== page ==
Their major struggle was not so much related to their bravery in the battlefield –they were known for their fierce and relentless fighting spirit– but for being victims of discrimination within the US Army.[1] They were all men and all Puerto Ricans, and they faced the most perilous battles in each war. Women were not allowed to sign up for the Army at that time.

“Fortunately, not only women participate in the Army today but we also have leaders such as Brigadier Commander José Burgos, who understands that giving women the opportunity to take charge of leadership positions empowers them, inspires them, and allows and helps them to grow,” said Dr. Irene Zoppi Rodríguez, a colonel in the U.S. Army Reserve and the first Deputy Commander in the U.S. Army Reserve in Puerto Rico.

With more than four decades of military, academic and professional experience, Dr. Zoppi also facilitates graduate courses in education and business for Strayer University. As a college professor, she brings her passion of empowerment and thought leadership to her students.

“As a teacher, I try to inspire young women and encourage them to grow to be ‘more’,” she said.

More, I asked?

“Every human being has a purpose in life. Many discover it at the end of their lives, when it is too late, becoming a wasted opportunity. We cannot put time in a box so it is up to us to realize our purpose in life as soon as we can. By discovering that purpose, we can fulfill our destiny within that purpose,” Dr. Zoppi said.

She explained that most people understand they need a roadmap for a vacation or a trip but many do not have roadmaps for their lives, their education and all the challenges that come with discovering that purpose. Most expect other people to tell them where to go or how to get there.

“Latinas particularly have Superpowers they are not aware of, and they need to find them soon in life. We don’t dress with ‘capas’ like Batman or Superman but we wear our confidence to confront many personal and professional challenges,” she said.

These are Superpowers Dr. Zoppi believes Latinas have:

Strayer University at Festival PEOPLE en Español

Strayer University at Festival PEOPLE en Español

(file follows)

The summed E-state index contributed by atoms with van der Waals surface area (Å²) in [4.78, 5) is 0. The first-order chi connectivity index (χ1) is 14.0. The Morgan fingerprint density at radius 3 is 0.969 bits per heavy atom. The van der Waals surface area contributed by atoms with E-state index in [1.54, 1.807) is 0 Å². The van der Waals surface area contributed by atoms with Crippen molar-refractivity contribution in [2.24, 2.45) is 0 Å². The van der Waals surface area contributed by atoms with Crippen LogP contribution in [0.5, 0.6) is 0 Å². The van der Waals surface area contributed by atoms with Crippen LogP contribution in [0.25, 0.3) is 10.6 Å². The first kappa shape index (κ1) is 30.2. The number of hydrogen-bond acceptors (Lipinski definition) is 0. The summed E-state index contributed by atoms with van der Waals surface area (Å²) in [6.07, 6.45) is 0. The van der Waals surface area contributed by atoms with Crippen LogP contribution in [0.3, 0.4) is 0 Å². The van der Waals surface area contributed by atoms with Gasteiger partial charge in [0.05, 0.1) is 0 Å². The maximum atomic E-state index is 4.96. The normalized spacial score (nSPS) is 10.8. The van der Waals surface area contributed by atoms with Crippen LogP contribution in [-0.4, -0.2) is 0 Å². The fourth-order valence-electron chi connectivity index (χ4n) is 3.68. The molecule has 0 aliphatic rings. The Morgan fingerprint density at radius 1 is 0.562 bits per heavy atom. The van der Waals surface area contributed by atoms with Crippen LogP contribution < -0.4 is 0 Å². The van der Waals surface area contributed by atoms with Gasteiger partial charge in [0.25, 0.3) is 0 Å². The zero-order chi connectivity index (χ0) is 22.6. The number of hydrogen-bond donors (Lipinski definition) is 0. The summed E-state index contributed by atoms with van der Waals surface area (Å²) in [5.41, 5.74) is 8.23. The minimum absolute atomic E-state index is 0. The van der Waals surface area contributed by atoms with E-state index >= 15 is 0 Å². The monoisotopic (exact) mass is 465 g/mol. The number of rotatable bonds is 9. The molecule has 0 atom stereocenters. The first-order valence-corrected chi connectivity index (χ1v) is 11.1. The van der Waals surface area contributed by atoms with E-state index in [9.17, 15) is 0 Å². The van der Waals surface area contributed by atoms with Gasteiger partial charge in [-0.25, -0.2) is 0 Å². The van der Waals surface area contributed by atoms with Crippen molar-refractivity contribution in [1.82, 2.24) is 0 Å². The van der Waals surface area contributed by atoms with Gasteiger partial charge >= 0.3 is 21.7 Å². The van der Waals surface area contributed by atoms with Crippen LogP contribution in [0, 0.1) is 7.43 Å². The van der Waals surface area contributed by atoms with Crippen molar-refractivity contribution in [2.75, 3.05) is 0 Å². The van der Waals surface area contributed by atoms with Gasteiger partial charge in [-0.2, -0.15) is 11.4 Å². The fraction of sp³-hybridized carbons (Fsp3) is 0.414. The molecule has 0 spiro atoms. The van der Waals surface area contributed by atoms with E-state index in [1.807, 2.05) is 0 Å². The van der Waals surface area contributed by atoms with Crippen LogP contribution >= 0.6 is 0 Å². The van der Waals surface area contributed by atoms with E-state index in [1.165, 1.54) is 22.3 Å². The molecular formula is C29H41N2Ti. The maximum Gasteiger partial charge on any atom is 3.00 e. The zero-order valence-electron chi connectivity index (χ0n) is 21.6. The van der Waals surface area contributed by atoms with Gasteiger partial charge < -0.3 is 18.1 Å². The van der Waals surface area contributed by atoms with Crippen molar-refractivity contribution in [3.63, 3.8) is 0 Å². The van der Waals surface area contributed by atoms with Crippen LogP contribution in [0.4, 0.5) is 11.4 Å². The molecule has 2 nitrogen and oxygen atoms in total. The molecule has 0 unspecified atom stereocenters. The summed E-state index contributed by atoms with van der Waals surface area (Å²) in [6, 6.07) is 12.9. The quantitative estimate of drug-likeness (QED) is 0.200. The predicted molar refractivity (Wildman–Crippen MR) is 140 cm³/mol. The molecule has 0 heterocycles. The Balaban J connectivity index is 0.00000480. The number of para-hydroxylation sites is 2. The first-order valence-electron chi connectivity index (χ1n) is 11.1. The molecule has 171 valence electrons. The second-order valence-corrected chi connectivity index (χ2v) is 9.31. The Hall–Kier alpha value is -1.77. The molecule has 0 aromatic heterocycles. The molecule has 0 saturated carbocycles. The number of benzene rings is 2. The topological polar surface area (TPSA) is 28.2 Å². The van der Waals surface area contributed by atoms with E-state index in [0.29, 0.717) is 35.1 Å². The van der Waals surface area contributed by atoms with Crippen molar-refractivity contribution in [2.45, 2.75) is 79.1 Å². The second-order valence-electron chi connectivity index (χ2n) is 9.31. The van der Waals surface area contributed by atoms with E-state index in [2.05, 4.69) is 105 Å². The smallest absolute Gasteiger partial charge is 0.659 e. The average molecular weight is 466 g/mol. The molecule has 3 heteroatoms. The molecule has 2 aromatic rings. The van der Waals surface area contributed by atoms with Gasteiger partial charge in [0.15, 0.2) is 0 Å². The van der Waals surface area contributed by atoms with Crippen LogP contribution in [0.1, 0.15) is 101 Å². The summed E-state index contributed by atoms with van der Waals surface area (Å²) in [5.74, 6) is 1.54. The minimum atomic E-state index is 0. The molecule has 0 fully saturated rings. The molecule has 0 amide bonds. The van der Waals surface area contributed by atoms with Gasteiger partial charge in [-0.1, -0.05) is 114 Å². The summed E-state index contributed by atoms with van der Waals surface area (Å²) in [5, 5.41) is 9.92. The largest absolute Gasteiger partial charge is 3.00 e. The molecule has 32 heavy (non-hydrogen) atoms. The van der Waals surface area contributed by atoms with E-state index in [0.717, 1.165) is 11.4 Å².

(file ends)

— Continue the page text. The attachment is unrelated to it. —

1. Tenemos audacia (being audacious): Our internal fire overshadows all expectations of how we “should” be by breaking barriers and pushing up to face challenges, such as those trying to reunite their immigrant families.
  2. Somos fatales (being fatalists): We love watching telenovelas with our mothers, grandmothers and daughters, crying and understanding the struggle of the protagonist.
  3. Somos multifuncionales (being multifunctional): Without fear, we perform our functions at the best level and all at once. We cook, we dance, we sing, we work, we ask for permission and we apologize; and we do it in different languages too!
  4. Tenemos esperanza (having hope) We have the ability to do things with hope, always thinking what is next in our journey. We come to this country with the hope that we will find more for our families,
  5. Somos serviciales (fulfilling the needs of others) We are always making sure there is food for everybody, and that is not only in our kitchens!

All these superpowers make Latinas transactional and transformational leaders, according to Dr. Zoppi. “Not only we do the work, giving ourselves totally, but also we pass on those skills to everybody around us, at work, the family and the community.

So, she recommends, the sooner the better, discover your Superpowers and use them!

[1] To know more about the Puerto Rican battalion part of the 65th Infantry Regiment, see the Borinqueneers.


Social Marketing Strategist. Global Business and Social Media Keynote Speaker, Customer Evangelist

4 Social media rules @Ramon_DeLeon lives by

ramonwow_1370781309_92No job is a small job if it is used as a launching platform for a phenomenal career and Ramon De Leon would have made it to the higher ranks no matter where he started off. His story is well-known. He climbed the ranks at Domino  Pizza from delivery guy to managing seven  franchised stores in Chicago to social media wizard . Read more